In 1955 Bushells took over their long time rival in the New South Wales market, Inglis Ltd. The purchase of the company brought with it a significant number of brands ranging from matches (Red Head) to canned fish, sauces, wine and spirits and a flour mill in Ultimo that produced a type of porridge. There is even a record of owning a patent for a 'clothes drying apparatus'. Included in the beverage list were the teas 'Billy Tea' 'Goldena', Aromatte, 'Kofe-Kol' and 'Uncle Tom's Pure Coffee'. For a number of years the company continued to trade in its own name, but gradually the factories and depots were amalgamated into Bushells.

In the mid 50's a decision was made to move the Bushells Head Office. Employees at the time state that the main reason for deciding to move west was the belief that the city itself was expanding that way. Several sites were examined before the current Concord site was chosen. According to records the purchase date is identified as being on Christmas Eve, 1956 and was for 85,000 pounds ($170,000).
It is believed that a timber yard was operating on the site prior to the purchase, with a weatherboard building along one boundary leading onto a jetty sitting on piles. Apart from this the site was substantially clear and ready for immediate development, so indicative plans were drawn up and spray drying equipment and six instant coffee extractors were ordered from America.
The initial design of the Concord factory was to accommodate tea packing and warehousing. Indications are that some tea production commenced at the Concord site early in 1958 and that the equipment was transferred from The Rocks. The Newcastle tea plant was closed in 1963, as progressively were the other factories in Perth, Queensland and Victoria.
In 1978 the Bushells family made the decision to sell their shares and approached their cousins, Brooke, in England. The Brooke Bond company was still substantially owned by the Brooke family, but operated under the name of Brooke Bond Liebig Ltd.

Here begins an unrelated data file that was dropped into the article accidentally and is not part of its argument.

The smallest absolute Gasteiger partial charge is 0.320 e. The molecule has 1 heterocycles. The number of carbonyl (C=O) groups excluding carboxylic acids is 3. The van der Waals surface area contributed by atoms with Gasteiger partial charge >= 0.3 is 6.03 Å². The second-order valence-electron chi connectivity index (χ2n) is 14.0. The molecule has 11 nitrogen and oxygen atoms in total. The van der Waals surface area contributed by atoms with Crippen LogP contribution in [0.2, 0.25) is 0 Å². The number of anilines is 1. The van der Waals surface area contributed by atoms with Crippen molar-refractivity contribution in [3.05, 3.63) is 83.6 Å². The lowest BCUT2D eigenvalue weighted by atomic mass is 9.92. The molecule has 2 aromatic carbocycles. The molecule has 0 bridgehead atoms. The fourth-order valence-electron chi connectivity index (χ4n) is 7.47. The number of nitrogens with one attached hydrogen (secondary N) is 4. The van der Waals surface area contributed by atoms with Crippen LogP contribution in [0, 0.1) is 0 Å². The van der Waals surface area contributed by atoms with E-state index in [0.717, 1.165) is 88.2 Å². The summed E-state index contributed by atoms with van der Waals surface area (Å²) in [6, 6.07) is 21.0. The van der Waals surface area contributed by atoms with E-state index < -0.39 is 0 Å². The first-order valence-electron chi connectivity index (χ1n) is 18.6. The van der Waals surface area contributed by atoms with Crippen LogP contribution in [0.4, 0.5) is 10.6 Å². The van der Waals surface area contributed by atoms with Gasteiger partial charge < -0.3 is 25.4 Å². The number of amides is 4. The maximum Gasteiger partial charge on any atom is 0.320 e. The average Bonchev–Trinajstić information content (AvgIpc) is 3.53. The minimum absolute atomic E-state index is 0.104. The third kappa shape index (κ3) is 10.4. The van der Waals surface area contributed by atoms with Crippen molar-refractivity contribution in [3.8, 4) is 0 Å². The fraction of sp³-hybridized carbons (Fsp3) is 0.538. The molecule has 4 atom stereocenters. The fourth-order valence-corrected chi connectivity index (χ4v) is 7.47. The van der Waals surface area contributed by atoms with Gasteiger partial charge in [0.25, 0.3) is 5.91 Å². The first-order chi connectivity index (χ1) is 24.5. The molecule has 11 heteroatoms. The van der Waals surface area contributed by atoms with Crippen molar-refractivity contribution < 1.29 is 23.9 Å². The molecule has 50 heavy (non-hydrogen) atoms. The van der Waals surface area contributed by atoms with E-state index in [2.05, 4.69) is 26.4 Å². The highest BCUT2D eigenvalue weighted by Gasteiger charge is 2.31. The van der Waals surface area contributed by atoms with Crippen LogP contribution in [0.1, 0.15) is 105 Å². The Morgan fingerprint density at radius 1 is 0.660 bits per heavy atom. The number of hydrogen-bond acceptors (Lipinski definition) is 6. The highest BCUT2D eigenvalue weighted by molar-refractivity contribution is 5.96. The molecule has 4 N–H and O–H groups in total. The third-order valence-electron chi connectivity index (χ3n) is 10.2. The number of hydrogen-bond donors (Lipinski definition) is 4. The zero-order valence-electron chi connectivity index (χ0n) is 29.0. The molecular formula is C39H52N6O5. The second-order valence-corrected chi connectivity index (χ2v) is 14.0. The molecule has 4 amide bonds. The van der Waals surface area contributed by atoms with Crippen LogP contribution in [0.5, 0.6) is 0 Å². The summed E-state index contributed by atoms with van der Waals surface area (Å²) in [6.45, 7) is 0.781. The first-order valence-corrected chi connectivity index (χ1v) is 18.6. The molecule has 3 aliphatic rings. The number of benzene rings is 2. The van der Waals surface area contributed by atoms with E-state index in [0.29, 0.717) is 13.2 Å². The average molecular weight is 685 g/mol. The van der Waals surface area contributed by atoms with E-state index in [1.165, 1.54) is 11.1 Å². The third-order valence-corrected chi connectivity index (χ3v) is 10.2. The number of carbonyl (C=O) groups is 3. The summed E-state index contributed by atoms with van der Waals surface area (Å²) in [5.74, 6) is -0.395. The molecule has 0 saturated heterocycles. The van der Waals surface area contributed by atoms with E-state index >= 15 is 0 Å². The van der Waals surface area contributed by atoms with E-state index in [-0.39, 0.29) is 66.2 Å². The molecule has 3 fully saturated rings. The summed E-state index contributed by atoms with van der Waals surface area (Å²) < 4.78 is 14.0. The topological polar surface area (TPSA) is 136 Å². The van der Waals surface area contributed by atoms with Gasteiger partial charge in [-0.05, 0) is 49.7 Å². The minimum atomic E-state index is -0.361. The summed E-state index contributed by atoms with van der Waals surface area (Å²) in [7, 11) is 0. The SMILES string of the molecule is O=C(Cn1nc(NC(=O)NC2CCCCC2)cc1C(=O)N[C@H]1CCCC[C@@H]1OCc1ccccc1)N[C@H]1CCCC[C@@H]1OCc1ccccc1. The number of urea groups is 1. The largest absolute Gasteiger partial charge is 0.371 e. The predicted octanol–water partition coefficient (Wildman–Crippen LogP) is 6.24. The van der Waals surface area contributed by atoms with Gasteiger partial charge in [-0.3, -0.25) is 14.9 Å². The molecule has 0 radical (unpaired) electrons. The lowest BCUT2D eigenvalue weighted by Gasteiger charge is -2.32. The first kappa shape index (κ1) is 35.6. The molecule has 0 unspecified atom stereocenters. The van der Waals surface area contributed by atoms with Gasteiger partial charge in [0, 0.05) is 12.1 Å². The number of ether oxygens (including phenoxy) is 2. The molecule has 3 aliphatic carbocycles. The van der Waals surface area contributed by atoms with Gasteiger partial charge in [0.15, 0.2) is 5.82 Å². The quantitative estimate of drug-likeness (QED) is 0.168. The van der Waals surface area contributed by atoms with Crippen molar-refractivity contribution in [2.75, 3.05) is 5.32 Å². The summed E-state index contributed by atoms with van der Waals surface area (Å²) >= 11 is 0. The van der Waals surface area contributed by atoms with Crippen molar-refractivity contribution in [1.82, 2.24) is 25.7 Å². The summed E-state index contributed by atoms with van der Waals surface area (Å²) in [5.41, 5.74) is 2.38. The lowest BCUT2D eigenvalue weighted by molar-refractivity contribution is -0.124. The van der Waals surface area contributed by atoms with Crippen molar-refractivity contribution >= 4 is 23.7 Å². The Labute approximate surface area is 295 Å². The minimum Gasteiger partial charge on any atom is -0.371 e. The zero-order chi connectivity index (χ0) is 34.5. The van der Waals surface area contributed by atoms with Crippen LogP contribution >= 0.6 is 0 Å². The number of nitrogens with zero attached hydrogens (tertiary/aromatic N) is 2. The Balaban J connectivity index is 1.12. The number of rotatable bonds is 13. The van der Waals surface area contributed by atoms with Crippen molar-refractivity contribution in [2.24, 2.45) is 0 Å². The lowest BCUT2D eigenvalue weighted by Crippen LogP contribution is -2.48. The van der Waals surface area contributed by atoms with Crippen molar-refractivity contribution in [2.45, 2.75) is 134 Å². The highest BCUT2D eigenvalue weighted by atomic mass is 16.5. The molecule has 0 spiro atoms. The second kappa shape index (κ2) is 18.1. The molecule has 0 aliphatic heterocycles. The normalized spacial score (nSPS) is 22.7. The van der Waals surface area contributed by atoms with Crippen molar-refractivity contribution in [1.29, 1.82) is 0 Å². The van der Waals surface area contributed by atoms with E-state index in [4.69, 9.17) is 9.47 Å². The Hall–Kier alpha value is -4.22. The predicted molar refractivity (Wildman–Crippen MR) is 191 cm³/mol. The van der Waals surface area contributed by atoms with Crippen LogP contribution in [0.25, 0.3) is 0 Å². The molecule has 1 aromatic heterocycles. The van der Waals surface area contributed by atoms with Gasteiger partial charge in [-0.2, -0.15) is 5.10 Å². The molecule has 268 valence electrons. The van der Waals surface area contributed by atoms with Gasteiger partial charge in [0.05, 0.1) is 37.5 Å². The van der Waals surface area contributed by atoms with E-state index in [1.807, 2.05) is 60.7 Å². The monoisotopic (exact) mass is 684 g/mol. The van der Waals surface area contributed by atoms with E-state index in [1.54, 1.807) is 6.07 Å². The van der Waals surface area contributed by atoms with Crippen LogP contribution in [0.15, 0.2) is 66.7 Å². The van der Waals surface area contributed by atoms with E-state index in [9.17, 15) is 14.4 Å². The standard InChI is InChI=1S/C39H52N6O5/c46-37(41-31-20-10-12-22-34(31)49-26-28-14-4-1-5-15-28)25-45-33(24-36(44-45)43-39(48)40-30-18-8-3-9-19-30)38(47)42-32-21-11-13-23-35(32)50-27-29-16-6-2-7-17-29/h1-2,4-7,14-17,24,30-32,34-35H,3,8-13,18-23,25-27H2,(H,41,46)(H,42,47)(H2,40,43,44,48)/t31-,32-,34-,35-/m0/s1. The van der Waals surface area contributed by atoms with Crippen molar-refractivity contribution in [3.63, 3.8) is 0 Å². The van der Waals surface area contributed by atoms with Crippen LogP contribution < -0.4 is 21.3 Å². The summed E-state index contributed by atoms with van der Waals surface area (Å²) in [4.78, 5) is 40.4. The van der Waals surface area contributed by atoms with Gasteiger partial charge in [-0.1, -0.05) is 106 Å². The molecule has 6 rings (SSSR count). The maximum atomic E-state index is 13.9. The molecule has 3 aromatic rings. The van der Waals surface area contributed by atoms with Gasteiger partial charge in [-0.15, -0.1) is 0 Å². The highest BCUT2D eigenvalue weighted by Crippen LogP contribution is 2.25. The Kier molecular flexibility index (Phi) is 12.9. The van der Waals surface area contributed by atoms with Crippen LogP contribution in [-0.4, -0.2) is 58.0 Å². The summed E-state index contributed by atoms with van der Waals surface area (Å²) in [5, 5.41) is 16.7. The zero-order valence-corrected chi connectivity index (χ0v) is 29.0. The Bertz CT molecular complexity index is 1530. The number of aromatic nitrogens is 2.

At the time, newspaper reports indicated that there was some resistance to a non-Australian company purchasing the business, but the government was in the process of relaxing its policy of overseas ownership. Objections to the take over by Brooke Bond Liebig Ltd were overcome and following the sale of the shares, Bushells donated and established a public plaza. The plaza, known as 'Bushell Place', is in The Rocks area in Sydney.

Throughout the 1980's the company continued to make substantial investments in its coffee business. The instant coffee extraction plant was rebuilt in 1981, a new continuous roaster for the instant coffee was installed in 1982 and a new instant coffee agglomerator in was installed in 1985. Unilever acquired the company through their purchase of the Brooke Bond business in 1988.
In 1998, as part of an acquisition of coffee brands from Unilever, FreshFood Services Pty Ltd purchased the Bushells coffee brand. The tea brand still remains with Unilever. The coffee continues to be produced at the Concord Factory. FreshFood also purchased the New Zealand division of Bushells coffee.

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Reply By: Phil B (WA) - Sunday, Jul 13, 2014 at 08:34

Sunday, Jul 13, 2014 at 08:34
Another great read Doug, many thanks.

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Reply By: Bob Y. - Qld - Sunday, Jul 13, 2014 at 10:58

Sunday, Jul 13, 2014 at 10:58
Thanks Doug.

Always wondered what happened to Billy Tea, haven't seen it for years. Now I know :-)